Cuomo didn’t talk about the MTA’s former plans to create express bus lanes on the Williamsburg Bridge and across 14th Street in Manhattan. Cuomo also continued to deny his control over the MTA: “No, I am not in charge of the MTA…Yes, I did ask this group, I convened this group, I got them access, I facilitated their research, they came up with their conclusion, they presented it to the MTA, and the MTA said it’s a better way to do it.”
The Canarsie tunnel was damaged way back in 2012 from the salty, corrosive floodwaters of Hurricane Sandy. The MTA announced its mitigation plan in 2016, and since then dozens of meetings in North Brooklyn have been held by local activist groups such as the L train Coalition and NYC Council Members Stephen Levin and Antonio Reynoso.
Cuomo’s team of Ivy League engineers drafted a new engineering design “never used in the United States” to supplement the full shutdown, Cuomo explained during Thursday’s press conference:
To make a long story short: They have proposed a new design to use in the tunnel. It is a design that has not been used in the united states before to the best of our knowledge. It has been implemented in Europe. It has never been implemented in a tunnel restoration project. They came up with that design suggestion that uses many new innovations that are new to, frankly, the rail industry in this country. But the MTA has gone through their recommendations and gone through the new design, and the MTA believes that it is feasible, it’s highly innovative but that it is feasible. Long story short, with this design, it would not be necessary to close the L train tunnel at all, which would be a phenomenal benefit to the people of New York City. There would need to be some night and weekend closures of only one tube, so service would still work because there are two tunnels, but it would be a major, major breakthrough, and that’s what we want to discuss with you today.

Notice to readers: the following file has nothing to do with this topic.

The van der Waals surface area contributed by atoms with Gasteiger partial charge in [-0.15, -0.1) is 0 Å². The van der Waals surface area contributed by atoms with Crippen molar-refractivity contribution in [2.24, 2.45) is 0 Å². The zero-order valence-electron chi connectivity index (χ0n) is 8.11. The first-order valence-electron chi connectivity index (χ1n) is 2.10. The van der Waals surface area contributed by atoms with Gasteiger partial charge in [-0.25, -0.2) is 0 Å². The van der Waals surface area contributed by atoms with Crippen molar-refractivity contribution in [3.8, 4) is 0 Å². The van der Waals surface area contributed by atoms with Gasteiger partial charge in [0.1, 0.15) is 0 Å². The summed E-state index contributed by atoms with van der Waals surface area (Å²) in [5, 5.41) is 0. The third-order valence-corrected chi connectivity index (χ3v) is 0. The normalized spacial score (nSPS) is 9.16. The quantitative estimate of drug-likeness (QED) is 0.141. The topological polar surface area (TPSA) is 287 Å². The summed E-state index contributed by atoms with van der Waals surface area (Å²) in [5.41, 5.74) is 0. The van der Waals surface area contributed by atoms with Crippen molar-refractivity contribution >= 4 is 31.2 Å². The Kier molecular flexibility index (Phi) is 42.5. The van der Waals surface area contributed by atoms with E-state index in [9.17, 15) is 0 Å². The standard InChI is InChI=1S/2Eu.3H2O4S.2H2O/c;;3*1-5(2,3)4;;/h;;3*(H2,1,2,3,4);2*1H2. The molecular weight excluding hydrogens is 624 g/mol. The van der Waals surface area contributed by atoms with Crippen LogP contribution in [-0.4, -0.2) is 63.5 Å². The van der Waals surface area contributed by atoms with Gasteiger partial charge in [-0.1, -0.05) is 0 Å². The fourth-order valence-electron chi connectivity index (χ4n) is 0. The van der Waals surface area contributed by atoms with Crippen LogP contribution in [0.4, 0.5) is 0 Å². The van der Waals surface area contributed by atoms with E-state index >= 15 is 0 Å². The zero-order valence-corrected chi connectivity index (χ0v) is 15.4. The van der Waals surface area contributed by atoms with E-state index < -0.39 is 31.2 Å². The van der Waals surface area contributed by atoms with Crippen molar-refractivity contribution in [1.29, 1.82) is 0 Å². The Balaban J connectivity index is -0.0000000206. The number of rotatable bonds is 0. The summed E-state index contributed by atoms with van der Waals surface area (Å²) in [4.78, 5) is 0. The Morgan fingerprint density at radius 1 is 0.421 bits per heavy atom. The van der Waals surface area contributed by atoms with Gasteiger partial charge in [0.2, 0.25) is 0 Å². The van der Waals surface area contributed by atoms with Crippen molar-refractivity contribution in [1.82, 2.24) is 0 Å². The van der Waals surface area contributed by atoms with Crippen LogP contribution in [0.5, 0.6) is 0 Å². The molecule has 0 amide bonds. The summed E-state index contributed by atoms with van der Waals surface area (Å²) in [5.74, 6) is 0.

Governor ‘Amazon’ Cuomo will take a break from striking backroom deals with monopolistic billionaires and make a surprise announcement during a press conference today at 12:45 p.m. in Manhattan regarding the L train shutdown, Gothamist reports. Just two weeks ago Cuomo submerged himself into the Canarsie Tunnel that runs between Manhattan and Brooklyn to take a hard look at the reconstruction plan with a team of experts. As of now, the plan (four years in the making) is to shut down the tunnel to train traffic for 15 months begging at the end of April 2019.
A potential switch may be a three-year shutdown with one track remaining in operation, Gothamist reports:
MTA sources told Gothamist that they have heard rumors that the governor was planning on altering the L train shutdown. “We usually have provisions that allow us to get out of contracts at any given time, but there’s been a fair amount of work done already,” one source said. “If there’s a new plan only the very upper management knows what that is.”
Another source in contact with city decision makers said the governor may switch from the 1.5 year total shutdown timeline to one that would last 3+ years by partially shutting down one track.
Update: The NY Times reports that a full Canarsie Tunnel shutdown will not happen. Specific details are still to be announced.
Brooklynites, rejoice! Gov. Andrew Cuomo plans to cancel the full shutdown of the L train between Brooklyn and Manhattan. https://t.co/7VzrGhzEzA